• Non-torsion classes can be non-realizable also. I learned this from a paper by Kotschick et al. that I can't find right now. Consider the compact Lie group $Sp(2)$, which is a simply connected 10-manifold. Its integral cohomology is an exterior algebra on generators $x_3$ and $x_7$ of degrees 3 and 7, and $x_3$ is not dual to a submanifold. The reason is that there's a mod 3 cohomology operation $P$ taking $\bar{x}_3$ to $\bar{x}_7$ (by calculations of Borel-Serre), so $\bar{x}_3 \cup P\bar{x}_3\neq 0$, yet the relevant universal Thom class $u$ satisfies $u\cup Pu =0$. Feb 27 '17 at 21:14
• I'm now wondering if the question really is about Steenrod realization. The question seems to ask whether homology classes are realized by submanifolds, while Steenrod realization seems to concern realization by singular submanifolds.
– HJRW
Feb 27 '17 at 21:17
• @HJRW: there's two versions of steenrod realization. The singular version, and the submanifold version. The answers to the two are different but in many ways very similar. The embedded version has less complete answers, yes. I tried to keep my answers vague enough so that they apply fairly broadly. But maybe I should clarify a little. Feb 27 '17 at 21:19
• @HJRW: well, "formal superpositions" is fairly general -- it looks to me like this could very well coincide with singular maps. But I have not read the book. Feb 27 '17 at 21:24
• Thanks for all the comments! I am interested in both the singular version and the submanifold version. About the coefficient group, I am predominantly interested in the case where the coefficients are real, as indeed is what is discussed by Becker/Becker/Schwarz, but I am also interested in the case with integer coefficients. I'm also happy to learn more general statements: this seems like a very basic question in algebraic topology, and I'm surprised it is not discussed in the introductory treatments of the subject that I've found so far. Feb 27 '17 at 22:39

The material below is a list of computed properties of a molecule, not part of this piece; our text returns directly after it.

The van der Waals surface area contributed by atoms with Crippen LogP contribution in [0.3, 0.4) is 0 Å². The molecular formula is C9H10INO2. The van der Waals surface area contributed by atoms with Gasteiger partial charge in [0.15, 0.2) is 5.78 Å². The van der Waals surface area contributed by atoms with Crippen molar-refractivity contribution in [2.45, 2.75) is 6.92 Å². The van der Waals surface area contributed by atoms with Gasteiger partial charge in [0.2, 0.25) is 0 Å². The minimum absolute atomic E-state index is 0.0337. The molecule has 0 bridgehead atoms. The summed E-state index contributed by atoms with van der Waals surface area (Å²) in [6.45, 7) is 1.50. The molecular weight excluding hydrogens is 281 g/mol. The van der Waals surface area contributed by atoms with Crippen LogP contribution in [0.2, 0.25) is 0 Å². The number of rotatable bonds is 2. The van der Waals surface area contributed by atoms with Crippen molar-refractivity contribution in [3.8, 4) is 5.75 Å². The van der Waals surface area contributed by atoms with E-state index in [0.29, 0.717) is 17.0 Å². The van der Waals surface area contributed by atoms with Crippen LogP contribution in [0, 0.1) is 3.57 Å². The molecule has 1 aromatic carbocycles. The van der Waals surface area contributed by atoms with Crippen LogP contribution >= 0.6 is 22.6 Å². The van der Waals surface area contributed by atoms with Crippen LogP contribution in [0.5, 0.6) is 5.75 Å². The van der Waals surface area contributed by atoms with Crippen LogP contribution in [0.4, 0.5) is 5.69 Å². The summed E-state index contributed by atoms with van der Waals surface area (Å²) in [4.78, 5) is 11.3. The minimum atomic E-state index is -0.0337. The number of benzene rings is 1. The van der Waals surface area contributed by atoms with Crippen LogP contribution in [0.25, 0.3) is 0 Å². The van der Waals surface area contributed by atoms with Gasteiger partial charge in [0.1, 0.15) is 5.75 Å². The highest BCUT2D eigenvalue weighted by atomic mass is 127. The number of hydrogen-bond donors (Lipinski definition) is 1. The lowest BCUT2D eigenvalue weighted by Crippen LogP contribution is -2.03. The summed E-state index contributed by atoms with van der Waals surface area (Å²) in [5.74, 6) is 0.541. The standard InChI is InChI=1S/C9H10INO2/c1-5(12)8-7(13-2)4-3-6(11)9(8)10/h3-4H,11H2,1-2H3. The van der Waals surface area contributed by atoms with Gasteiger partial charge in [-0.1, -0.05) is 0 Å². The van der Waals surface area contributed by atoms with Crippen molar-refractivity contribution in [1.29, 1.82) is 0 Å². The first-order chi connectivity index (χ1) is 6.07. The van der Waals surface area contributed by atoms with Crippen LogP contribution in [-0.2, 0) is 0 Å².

Kreck proved that homology classes can always be represented by maps from certain singular manifolds (stratifolds)to a topological space, see his book. Apparently, singularities of codimension $\ge 2$ are necessary to produce correct homology groups. Two embedded stratifolds are cohomologous if there exists a stratifold-bordism between them.

Indeed, if you consider a singular $k$-cycle in $M$ (or any topological space $X$), then "closed" implies that the $k$-simplices involved can be glued along their $(k-1)$-faces. But there is no control on what happens along $\ell$-simplices for $\ell\le k-2$.

• There's quite a lot of work on this in the literature, mostly in the 70's and 80's. Buoncristiano has a book on it, I believe. Fred Cohen has the beautiful result that mod-2 homology is "singular bordism with a braid group structure on the stable normal bundle" (or something like that, it's been a while since I've been thinking about this) Mar 1 '17 at 0:57